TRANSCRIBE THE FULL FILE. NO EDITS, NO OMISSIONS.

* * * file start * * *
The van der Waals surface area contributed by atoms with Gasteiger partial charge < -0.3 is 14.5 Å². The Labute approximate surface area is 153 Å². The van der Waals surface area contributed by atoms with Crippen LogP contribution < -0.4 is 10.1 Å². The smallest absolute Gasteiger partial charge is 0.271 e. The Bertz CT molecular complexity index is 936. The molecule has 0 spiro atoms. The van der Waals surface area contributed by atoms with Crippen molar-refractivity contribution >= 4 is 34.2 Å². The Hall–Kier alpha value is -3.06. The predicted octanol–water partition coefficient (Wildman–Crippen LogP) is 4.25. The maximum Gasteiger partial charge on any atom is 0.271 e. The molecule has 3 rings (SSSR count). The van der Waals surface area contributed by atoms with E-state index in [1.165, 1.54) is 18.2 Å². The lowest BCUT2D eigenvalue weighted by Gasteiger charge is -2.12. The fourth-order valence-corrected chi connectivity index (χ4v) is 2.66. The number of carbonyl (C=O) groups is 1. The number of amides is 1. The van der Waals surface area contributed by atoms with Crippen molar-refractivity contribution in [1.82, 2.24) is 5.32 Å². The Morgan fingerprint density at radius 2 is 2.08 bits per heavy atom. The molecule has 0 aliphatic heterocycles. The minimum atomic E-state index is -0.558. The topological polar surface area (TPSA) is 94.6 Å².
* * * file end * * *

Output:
The van der Waals surface area contributed by atoms with Gasteiger partial charge < -0.3 is 14.5 Å². The Labute approximate surface area is 153 Å². The van der Waals surface area contributed by atoms with Crippen LogP contribution < -0.4 is 10.1 Å². The smallest absolute Gasteiger partial charge is 0.271 e. The Bertz CT molecular complexity index is 936. The molecule has 0 spiro atoms. The van der Waals surface area contributed by atoms with Crippen molar-refractivity contribution >= 4 is 34.2 Å². The Hall–Kier alpha value is -3.06. The predicted octanol–water partition coefficient (Wildman–Crippen LogP) is 4.25. The maximum Gasteiger partial charge on any atom is 0.271 e. The molecule has 3 rings (SSSR count). The van der Waals surface area contributed by atoms with E-state index in [1.165, 1.54) is 18.2 Å². The lowest BCUT2D eigenvalue weighted by Gasteiger charge is -2.12. The fourth-order valence-corrected chi connectivity index (χ4v) is 2.66. The number of carbonyl (C=O) groups is 1. The number of amides is 1. The van der Waals surface area contributed by atoms with Crippen molar-refractivity contribution in [1.82, 2.24) is 5.32 Å². The Morgan fingerprint density at radius 2 is 2.08 bits per heavy atom. The molecule has 0 aliphatic heterocycles. The minimum atomic E-state index is -0.558. The topological polar surface area (TPSA) is 94.6 Å².